Students drive research topics of new high school course

A new Jamesville-DeWitt High School interdisciplinary elective is enabling seniors to become problem solvers and change creators.

There are 14 students enrolled in the high school’s year-long Senior Capstone course in which students develop a community-oriented research project centered on a topic of their choice. 

Morgan Moracco (left) and Cielo Martinez (right) volunteer with We Rise Above the Streets.
As part of her Capstone Project, Morgan Moracco (left), volunteered with We Rise Above the Streets, which meets weekly to hand out food, clothing, toys and other essentials to the local housing-insecure community. She is pictured organizing toys and books with J-D senior Cielo Martinez.

They conduct research, collaborate with teacher-mentors and community experts to produce a culminating project that will be presented and assessed in a public forum. Topics include feeding food insecure people, media portrayal of political women and music and the elderly. 

“We’re asking them not to regurgitate research already available, but instead find the gap of what is known and what do they want to see,” said high school math teacher Charles Clinton who co-teaches the course with library media specialist Mary Panek. 

Clinton and Panek organized a half-day session on Dec. 13 for students to travel to Syracuse University so they could talk with professors and undergraduate and graduate students with an expertise or area of study in the students’ topic areas.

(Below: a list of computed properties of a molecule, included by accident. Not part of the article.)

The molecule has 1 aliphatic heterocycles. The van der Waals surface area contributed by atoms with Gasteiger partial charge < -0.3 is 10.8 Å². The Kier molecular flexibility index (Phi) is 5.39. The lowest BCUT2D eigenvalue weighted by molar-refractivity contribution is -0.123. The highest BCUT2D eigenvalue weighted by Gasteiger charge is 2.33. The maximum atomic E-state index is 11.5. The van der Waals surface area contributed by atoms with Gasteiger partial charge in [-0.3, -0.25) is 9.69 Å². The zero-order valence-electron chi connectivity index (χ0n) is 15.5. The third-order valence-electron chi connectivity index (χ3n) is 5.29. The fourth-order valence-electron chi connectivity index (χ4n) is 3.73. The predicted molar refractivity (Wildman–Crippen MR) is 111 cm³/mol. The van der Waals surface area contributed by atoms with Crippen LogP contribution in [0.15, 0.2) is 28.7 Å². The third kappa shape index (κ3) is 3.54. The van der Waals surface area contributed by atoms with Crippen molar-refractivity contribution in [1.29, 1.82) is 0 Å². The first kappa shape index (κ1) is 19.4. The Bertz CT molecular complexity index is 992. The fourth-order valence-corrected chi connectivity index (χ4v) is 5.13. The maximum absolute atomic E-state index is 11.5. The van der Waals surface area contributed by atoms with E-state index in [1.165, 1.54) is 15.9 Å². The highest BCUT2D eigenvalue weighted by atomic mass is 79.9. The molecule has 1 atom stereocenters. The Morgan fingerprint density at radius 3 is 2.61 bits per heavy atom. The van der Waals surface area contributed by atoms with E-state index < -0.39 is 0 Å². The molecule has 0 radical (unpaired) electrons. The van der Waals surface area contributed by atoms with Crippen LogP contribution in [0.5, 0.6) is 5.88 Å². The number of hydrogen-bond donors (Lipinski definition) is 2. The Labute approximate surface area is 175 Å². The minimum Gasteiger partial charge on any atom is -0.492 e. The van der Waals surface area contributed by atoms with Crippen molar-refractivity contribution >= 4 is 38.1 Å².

Senior Meghan Culligan met with several members of the SUNY ESF community, which is adjacent to SU’s campus, about her project.

“Being able to talk to people with knowledge about my topic that were so willing to help me and give me information was so meaningful, and I’m extremely grateful for the experience,” Culligan said. “I not only took away great insight that I will use in my project but met experienced people in the community that have kept in touch and want to help me beyond the field trip.” 

Some students have volunteered with nonprofit organizations and met with professionals working in the community and another is hoping to shadow a local politician. 

“We’re really trying to put it on them to figure out how to juggle all the pieces,” Panek said.

Throughout the course, students work closely with Clinton and Panek as well as another teacher in the building the student selected as a mentor to support them. 

The nature of their projects require students to hone such skills as oral and written communication, research, time management and how to overcome obstacles, all of which play into the 4 Cs of 21st Century Learning: critical thinking, creativity, collaboration and communication.

“They’re not just subject specific skills,” Clinton said. 

Students are expected to continue to make outreach into the community as they refine their project.

Sharing their research

The course will culminate on May 24 with students publicly presenting their projects at the Community Library of DeWitt & Jamesville. Members of the public will be welcomed to talk with the students about their research and ask them questions. 

Seal of Civil Readiness

In addition to earning one credit toward graduation, students who successfully complete the course will earn the New York State Seal of Civic Readiness, which recognizes students for achieving a high level of proficiency in terms of civic knowledge, skills, mindset and experiences. The Seal appears on a student’s high school transcript and diploma.